Brooklyn, N.Y. – On June 6, Paul Ryan had a visitor in his House of Representatives’ office in Washington, D.C. Mr. Ryan was not yet the vice-presidential nominee, but was already a rising star in the Republican Party and well known in America’s capital as author of the fiscally conservative “Ryan Budget.”
Ezra Friedlander knew he had the ear of somebody important. As a non-partisan political consultant and Orthodox Jew, he wanted the Wisconsin politician to know not everyone who accepts entitlements are moochers or “professional schnorrers,” as he put it in Yiddish during an interview at his Brooklyn brownstone. Some Orthodox Jews, he explained, rely on food stamps because they spend thousands of dollars sending their five, six or seven children to religious schools rather than taxpayer-funded ones.
But Mr. Ryan would have known he had the ear of somebody important, too. Mr. Friedlander is a community leader in New York’s Borough Park, home to one of the largest Orthodox Jewish populations outside Israel. And that socially conservative sect of the Jewish population, Republican strategists believe, marks the party’s best chance at making inroads into a demographic that overwhelmingly votes for – and financially supports – the Democrat Party.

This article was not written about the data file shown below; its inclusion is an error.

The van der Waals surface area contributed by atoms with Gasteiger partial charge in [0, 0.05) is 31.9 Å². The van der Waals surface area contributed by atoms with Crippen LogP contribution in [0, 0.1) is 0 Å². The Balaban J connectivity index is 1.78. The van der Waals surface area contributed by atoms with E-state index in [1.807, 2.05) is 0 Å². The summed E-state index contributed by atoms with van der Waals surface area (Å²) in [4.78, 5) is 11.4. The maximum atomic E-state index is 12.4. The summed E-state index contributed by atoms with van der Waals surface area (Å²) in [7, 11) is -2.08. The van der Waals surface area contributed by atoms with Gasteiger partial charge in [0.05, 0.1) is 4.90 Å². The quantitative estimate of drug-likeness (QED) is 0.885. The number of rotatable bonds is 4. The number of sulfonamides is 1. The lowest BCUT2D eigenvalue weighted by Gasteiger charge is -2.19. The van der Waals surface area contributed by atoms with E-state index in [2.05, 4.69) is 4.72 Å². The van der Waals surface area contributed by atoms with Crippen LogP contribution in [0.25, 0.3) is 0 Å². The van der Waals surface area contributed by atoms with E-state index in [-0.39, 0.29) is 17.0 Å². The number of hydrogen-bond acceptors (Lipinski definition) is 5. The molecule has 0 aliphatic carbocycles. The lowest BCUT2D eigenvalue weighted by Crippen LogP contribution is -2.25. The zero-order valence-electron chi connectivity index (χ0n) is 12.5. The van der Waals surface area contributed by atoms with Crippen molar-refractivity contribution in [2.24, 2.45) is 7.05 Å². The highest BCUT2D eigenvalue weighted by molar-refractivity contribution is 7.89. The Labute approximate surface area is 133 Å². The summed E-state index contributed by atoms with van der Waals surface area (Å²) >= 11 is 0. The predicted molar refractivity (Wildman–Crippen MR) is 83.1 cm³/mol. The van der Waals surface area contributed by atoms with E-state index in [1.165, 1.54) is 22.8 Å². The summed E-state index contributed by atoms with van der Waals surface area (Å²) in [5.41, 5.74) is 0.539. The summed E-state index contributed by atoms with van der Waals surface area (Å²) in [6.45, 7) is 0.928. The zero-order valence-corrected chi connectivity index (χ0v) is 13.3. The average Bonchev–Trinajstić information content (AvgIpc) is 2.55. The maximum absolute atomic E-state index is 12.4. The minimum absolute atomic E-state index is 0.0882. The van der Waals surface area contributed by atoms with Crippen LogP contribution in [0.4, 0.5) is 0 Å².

“Nobody, not even Republican partisans like myself, thinks the Jewish vote is going to a majority for the Republican candidate in the near future,” said Tevi Troy, a Mitt Romney advisor who helped George W. Bush get elected in 2004 with the largest margin of Jewish voters since 1988.
“But could it move? Yes.
Jews made up just 2% of voters in 2008 and only a small percentage of them, somewhere around 5%, are persuadable. But in a competition that could end in an electoral-college tie, their support in prize battlegrounds could prove invaluable.
And the stars could be aligned for a Republican pick-up this time around: President Barack Obama failed to visit Israel on his 2009 Middle East tour and, in the eyes of some, snubbed Israeli Prime Minister Benjamin Netanyahu in New York this fall; the Democrat Party removed Jerusalem as the Israeli capital from its platform and only reinstated it at their convention after an oral vote heavy on “boos;” the president has refused to draw a clear red line on Iran’s nuclear program and, of course, the economy tanked.
In 2008, there was only Rabbis for Obama. Today there is Rabbis for Romney, too.
“This is not the Democrat Party of old,” said Rabbi Bernhard Rosenberg, who launched Rabbis for Romney this fall to counter the perception all Jews support Democrats.
“The question is, when you’re voting Democrat, are you voting for the Jews or against the Jews? For Israel or against Israel?”
Rabbi Rosenberg’s support for the Republican candidate runs far deeper, though, than the matter of Israel. For many Jewish voters, Israel is actually low on the radar because they know it is U.S. policy to ally strongly with the country, no matter who is in office.
Read the full report at NATIONAL POST.